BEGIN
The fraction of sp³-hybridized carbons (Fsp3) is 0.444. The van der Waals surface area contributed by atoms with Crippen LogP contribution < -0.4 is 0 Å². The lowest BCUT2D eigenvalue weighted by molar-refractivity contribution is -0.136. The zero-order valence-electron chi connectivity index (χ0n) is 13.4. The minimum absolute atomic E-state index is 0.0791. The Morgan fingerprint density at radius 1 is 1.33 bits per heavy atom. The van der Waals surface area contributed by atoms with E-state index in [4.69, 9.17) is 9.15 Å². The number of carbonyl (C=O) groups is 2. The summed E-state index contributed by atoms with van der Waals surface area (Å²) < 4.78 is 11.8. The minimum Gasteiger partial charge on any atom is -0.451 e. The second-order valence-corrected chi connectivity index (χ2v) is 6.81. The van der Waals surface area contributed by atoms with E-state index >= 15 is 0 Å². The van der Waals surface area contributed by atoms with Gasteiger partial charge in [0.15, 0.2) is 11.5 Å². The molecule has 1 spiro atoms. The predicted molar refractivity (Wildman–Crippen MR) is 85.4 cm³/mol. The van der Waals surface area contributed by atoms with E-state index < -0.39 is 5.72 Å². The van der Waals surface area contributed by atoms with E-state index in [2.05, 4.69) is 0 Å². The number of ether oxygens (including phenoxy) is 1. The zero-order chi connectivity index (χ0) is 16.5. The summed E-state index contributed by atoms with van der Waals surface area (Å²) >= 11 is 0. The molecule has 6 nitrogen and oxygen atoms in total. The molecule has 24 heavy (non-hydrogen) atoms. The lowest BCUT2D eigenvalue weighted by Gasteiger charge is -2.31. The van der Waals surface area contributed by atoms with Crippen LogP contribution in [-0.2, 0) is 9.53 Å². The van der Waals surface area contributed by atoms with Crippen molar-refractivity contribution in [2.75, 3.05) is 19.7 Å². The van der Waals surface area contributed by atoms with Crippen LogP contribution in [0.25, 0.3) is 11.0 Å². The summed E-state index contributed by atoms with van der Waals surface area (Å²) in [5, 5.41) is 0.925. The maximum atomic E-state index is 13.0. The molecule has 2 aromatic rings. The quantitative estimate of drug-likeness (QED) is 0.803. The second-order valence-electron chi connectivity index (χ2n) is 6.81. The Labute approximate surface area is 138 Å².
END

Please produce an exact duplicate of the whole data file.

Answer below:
The fraction of sp³-hybridized carbons (Fsp3) is 0.444. The van der Waals surface area contributed by atoms with Crippen LogP contribution < -0.4 is 0 Å². The lowest BCUT2D eigenvalue weighted by molar-refractivity contribution is -0.136. The zero-order valence-electron chi connectivity index (χ0n) is 13.4. The minimum absolute atomic E-state index is 0.0791. The Morgan fingerprint density at radius 1 is 1.33 bits per heavy atom. The van der Waals surface area contributed by atoms with E-state index in [4.69, 9.17) is 9.15 Å². The number of carbonyl (C=O) groups is 2. The summed E-state index contributed by atoms with van der Waals surface area (Å²) < 4.78 is 11.8. The minimum Gasteiger partial charge on any atom is -0.451 e. The second-order valence-corrected chi connectivity index (χ2v) is 6.81. The van der Waals surface area contributed by atoms with E-state index >= 15 is 0 Å². The van der Waals surface area contributed by atoms with Gasteiger partial charge in [0.15, 0.2) is 11.5 Å². The molecule has 1 spiro atoms. The predicted molar refractivity (Wildman–Crippen MR) is 85.4 cm³/mol. The van der Waals surface area contributed by atoms with E-state index < -0.39 is 5.72 Å². The van der Waals surface area contributed by atoms with E-state index in [2.05, 4.69) is 0 Å². The number of ether oxygens (including phenoxy) is 1. The zero-order chi connectivity index (χ0) is 16.5. The summed E-state index contributed by atoms with van der Waals surface area (Å²) >= 11 is 0. The molecule has 6 nitrogen and oxygen atoms in total. The molecule has 24 heavy (non-hydrogen) atoms. The lowest BCUT2D eigenvalue weighted by Gasteiger charge is -2.31. The van der Waals surface area contributed by atoms with Crippen LogP contribution in [-0.2, 0) is 9.53 Å². The van der Waals surface area contributed by atoms with Crippen molar-refractivity contribution in [2.75, 3.05) is 19.7 Å². The van der Waals surface area contributed by atoms with Crippen LogP contribution in [0.25, 0.3) is 11.0 Å². The summed E-state index contributed by atoms with van der Waals surface area (Å²) in [5, 5.41) is 0.925. The maximum atomic E-state index is 13.0. The molecule has 2 aromatic rings. The quantitative estimate of drug-likeness (QED) is 0.803. The second-order valence-electron chi connectivity index (χ2n) is 6.81. The Labute approximate surface area is 138 Å².